Our first order of business was to check out the room. Our view was spectacular. I was glad that we got the river view room. We were picked up for our PM Safari and shuttled to the Zambezi National Park. We made small talk about the different animals we hoped to see. The guide sold it low: we would definitely see impalas. Okay, cool… that is what we wanted to see? In my opinion (could be a conspiracy theory) I think they sell it low and then use the radio to coordinate animal encounters that cater to each tourist. We proceeded to see elephants, warthogs, hornbills, zebras, impala, and finally giraffes.
Like I said: even if this was all a setup, it is still amazing to see these wonderful creatures. Ali and I were tired, so we chose to eat the buffet at the hotel. They offered some exotic meats, crocodile and warthog. The food was pretty decent. After the meal, the same crew that we saw at the airport showed up for our entertainment. It had the feel of Medieval Times but set in Africa.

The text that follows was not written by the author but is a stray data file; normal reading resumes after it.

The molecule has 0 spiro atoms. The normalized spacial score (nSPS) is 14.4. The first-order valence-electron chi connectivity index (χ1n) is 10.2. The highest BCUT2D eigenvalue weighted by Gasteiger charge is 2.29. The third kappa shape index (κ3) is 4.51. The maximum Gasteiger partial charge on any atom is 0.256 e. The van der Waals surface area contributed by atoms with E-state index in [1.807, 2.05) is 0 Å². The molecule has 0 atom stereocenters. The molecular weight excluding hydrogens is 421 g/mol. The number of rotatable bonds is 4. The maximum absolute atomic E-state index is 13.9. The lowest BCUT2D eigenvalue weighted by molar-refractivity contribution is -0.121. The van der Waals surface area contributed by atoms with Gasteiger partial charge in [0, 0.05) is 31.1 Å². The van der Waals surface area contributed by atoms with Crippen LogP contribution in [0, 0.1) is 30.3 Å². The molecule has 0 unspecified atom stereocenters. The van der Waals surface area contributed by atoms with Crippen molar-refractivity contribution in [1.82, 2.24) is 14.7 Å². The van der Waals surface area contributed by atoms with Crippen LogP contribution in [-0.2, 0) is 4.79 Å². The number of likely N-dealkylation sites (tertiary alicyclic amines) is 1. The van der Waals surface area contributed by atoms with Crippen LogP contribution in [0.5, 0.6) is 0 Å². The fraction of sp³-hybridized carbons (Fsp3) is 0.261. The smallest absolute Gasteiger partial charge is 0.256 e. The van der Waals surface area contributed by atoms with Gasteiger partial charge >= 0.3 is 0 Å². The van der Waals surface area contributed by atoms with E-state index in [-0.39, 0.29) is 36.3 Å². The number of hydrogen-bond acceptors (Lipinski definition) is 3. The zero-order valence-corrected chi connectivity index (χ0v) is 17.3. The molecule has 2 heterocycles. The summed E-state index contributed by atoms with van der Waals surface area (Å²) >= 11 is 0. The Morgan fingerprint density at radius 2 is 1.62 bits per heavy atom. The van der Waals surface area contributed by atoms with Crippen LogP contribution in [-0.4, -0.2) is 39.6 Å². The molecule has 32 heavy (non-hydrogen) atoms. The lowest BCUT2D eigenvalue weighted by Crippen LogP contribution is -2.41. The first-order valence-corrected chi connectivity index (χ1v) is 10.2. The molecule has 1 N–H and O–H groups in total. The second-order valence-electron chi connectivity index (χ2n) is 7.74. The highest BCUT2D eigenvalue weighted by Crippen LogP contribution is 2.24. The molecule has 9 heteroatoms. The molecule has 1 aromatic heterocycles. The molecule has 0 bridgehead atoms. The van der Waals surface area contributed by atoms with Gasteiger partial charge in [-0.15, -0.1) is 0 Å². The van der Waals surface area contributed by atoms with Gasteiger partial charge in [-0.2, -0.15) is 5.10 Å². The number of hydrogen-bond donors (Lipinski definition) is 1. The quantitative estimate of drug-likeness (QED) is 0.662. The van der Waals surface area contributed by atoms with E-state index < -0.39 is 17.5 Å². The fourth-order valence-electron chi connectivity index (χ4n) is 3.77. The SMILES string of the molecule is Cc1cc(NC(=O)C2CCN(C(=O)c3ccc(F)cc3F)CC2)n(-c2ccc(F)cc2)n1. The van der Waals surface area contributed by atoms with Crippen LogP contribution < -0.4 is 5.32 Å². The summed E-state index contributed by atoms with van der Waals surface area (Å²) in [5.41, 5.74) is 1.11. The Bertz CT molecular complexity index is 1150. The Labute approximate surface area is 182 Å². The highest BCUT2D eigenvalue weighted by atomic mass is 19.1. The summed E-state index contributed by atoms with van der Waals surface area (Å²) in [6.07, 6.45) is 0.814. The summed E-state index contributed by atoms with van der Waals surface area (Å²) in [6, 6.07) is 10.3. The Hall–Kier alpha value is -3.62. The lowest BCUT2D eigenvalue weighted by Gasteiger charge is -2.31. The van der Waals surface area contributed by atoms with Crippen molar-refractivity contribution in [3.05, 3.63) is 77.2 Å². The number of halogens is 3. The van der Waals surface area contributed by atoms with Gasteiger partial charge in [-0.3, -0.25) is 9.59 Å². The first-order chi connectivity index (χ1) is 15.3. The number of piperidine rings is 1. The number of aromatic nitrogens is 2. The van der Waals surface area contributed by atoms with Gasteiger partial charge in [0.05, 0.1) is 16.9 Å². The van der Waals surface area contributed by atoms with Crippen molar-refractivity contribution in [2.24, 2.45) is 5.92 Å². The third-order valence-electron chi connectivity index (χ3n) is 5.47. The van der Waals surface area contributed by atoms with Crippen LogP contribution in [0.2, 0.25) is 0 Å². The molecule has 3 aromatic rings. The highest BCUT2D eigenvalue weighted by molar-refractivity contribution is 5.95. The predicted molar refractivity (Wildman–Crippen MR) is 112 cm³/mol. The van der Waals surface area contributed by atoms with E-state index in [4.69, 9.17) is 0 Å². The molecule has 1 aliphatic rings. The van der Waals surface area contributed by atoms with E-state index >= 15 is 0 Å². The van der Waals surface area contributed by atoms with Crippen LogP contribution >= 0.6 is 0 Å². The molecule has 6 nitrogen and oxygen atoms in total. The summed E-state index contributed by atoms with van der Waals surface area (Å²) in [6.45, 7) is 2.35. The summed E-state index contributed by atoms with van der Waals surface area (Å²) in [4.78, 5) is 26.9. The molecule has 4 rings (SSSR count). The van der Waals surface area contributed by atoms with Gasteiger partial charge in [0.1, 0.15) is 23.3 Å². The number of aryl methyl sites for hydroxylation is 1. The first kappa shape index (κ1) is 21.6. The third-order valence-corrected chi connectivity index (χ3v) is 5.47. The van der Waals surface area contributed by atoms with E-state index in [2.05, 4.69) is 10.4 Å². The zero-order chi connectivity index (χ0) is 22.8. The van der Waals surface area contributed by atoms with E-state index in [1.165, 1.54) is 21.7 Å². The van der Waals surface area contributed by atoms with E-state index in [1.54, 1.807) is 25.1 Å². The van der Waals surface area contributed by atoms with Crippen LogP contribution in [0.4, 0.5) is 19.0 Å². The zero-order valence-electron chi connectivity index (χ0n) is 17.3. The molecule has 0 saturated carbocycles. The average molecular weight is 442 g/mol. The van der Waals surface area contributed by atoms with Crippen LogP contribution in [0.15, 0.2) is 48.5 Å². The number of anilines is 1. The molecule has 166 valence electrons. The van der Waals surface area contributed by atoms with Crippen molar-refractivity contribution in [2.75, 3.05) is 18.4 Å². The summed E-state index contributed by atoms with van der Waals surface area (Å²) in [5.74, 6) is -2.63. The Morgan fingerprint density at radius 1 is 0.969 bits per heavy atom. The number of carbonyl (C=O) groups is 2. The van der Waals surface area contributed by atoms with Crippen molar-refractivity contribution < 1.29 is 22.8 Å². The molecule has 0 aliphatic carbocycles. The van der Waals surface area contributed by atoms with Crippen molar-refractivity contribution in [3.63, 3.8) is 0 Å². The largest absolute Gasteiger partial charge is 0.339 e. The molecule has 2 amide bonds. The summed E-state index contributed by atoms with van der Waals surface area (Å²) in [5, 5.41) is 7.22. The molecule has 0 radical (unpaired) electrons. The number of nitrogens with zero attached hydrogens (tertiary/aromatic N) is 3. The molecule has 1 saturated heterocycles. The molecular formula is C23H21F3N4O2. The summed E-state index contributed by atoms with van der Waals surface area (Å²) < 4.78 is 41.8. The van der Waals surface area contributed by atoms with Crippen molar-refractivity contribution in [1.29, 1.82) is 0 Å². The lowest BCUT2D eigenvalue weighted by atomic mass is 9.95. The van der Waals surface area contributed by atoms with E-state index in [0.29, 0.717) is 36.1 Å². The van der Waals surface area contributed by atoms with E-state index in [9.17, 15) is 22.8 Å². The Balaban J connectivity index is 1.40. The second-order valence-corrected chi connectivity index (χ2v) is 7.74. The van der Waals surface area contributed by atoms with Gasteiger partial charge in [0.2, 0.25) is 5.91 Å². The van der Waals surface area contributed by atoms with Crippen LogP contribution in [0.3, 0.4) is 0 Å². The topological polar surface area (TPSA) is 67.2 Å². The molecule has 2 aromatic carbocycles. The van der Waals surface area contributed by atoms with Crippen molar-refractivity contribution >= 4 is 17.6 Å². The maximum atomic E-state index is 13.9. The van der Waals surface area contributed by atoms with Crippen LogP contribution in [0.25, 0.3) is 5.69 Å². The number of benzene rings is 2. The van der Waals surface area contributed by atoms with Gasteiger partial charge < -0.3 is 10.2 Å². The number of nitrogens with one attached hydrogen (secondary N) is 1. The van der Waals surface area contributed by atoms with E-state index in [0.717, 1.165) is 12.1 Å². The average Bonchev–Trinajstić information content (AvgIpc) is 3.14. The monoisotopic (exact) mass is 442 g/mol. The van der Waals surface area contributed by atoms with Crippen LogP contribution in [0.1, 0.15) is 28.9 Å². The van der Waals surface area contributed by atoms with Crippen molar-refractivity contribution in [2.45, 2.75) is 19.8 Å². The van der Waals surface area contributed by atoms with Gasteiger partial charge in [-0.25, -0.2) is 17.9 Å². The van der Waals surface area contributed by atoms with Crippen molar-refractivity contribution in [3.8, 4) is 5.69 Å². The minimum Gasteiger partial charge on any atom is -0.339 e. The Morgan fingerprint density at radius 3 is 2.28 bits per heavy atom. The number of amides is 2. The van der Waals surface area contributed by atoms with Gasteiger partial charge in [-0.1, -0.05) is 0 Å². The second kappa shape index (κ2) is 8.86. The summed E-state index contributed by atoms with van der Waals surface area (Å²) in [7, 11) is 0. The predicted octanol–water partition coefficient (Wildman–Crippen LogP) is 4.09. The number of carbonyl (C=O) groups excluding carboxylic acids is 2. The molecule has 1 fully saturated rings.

Our second day, we woke up and got ready for the Lion Encounter. I had read mixed reviews of this. Some, like me, love cats and saw this as a great time and a worthy cause, yet others saw this as cruel and that it forced these predators to go against their nature. I don’t know where I stand ethically. I do know it was amazing to walk with a male and female lion. I realize their ferocious nature and their killer instincts, but some things they did reminded me of a big housecat. We learned about the repopulation efforts for lions in Zimbabwe, and that put my mind at ease. I could tell these cats were not drugged and mistreated.
After walking with the lions, we spoke with our guide and chose to add a quick helicopter ride over Victoria Falls. The largest waterfall in the world… from a chopper? Heck yes. This piece carried a slightly high price tag, but to me it was worth it. With my desire to see the wonders of the world, this was perfect. The Falls, known formerly as Mosi-oa-tunya (The smoke which thunders), are truly magnificent. They are wonderful. We landed and returned to town where we had a nice lunch with Gratitude, our tour coordinator at Shearwater.
Mit had finally arrived from his adventures in London, so after a little recharge, we got ready for our Night Drive and Bush Dinner. At this point we were paired with three ladies. Two of them were very focused on birds, and the other was very outspoken and opinionative. We added several more big time animals to our sight list: baby lions, baboons (who were tormenting the lions), kudu, black rhinoceros, cape buffalo, and some more birds (umbrella bird was pretty cool). We made it back to the lodge at the Livingstone park where they made us a great dinner over some fire.